Everyone deserves a place to call home. Yet, every week in Colombia last year, over 2,250 people were violently pushed off their lands and left homeless. This is a result of a nearly fifty-year long conflict in Colombia between guerrillas, paramilitary groups, and the Colombian state as they fight to control territory and resources. With over 5.2 million people robbed of their homes, Colombia has the largest internally displaced population in the world, but this massive humanitarian crisis is often ignored in U.S. news.
A lot of people don’t know that since 2000, the U.S. government has spent over $8 billion from taxpayers on strategies that have only worsened the displacement crisis and fueled violence. In an effort to win the “war on drugs,” the United States has invested in programs to spray toxic chemicals on the crops of poor, small-scale Colombian farmers and provided equipment and training to the Colombian military. During that time, 3.3 million more people have been displaced, an estimated 30,000 civilians have been killed in the war, and Colombia has continued to be the world's leading cocaine producer.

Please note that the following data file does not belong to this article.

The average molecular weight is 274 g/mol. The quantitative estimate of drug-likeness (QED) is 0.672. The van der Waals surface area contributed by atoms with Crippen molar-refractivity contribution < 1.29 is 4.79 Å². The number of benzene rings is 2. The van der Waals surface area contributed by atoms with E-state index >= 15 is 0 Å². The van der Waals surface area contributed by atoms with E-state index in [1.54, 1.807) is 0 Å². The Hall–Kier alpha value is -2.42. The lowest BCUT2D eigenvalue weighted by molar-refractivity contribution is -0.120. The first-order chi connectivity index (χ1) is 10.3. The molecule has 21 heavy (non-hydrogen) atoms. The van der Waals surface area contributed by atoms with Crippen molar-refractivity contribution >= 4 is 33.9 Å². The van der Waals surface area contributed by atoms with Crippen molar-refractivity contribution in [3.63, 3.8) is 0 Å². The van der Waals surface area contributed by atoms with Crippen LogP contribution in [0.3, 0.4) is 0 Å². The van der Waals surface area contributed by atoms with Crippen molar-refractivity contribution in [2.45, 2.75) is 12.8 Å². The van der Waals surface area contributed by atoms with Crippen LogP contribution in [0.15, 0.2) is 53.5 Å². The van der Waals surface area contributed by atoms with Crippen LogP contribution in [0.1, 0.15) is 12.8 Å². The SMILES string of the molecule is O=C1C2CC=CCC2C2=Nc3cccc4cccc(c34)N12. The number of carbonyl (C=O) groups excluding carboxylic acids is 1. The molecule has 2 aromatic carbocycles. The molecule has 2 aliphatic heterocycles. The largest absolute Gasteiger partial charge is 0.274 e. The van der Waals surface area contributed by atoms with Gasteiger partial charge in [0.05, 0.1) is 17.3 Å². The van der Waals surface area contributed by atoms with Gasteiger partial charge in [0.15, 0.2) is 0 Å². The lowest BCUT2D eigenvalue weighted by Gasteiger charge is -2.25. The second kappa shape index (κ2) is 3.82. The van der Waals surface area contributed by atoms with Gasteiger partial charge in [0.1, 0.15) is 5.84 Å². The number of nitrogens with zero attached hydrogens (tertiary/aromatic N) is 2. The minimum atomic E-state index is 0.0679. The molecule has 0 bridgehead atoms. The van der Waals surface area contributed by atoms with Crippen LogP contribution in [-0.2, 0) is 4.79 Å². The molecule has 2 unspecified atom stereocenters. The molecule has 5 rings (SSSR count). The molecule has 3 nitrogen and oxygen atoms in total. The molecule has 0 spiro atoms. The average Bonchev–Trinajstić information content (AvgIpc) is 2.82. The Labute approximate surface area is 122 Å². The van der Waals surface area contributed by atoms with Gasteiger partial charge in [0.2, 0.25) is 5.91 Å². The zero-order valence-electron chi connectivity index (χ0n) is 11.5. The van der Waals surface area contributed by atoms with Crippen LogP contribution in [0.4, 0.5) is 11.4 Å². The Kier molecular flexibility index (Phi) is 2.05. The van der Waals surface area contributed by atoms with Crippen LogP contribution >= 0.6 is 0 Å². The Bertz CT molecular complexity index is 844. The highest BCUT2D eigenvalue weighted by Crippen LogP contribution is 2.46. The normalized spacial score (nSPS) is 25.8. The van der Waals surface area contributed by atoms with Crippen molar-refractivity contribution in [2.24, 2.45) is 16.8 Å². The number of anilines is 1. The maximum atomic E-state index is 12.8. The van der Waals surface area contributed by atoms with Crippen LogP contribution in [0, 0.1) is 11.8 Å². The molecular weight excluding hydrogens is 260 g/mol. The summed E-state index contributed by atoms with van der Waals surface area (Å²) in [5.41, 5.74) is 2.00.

It’s time for us to try something new. Instead of giving priority to corporate and military interests, our government should create policies that support land rights activists, Afro-Colombian and indigenous communities, human rights defenders, and small-scale farmers who face threats and attacks every day just because they ask for the basic right to live on their lands in peace.
This spring, thousands of people across the United States will take action to raise awareness about the U.S. role in Colombia’s displacement crisis and advocate for change. Please join us by signing our petition to Congress asking them to create U.S. policies that will support victims of violence and those working for peace in Colombia.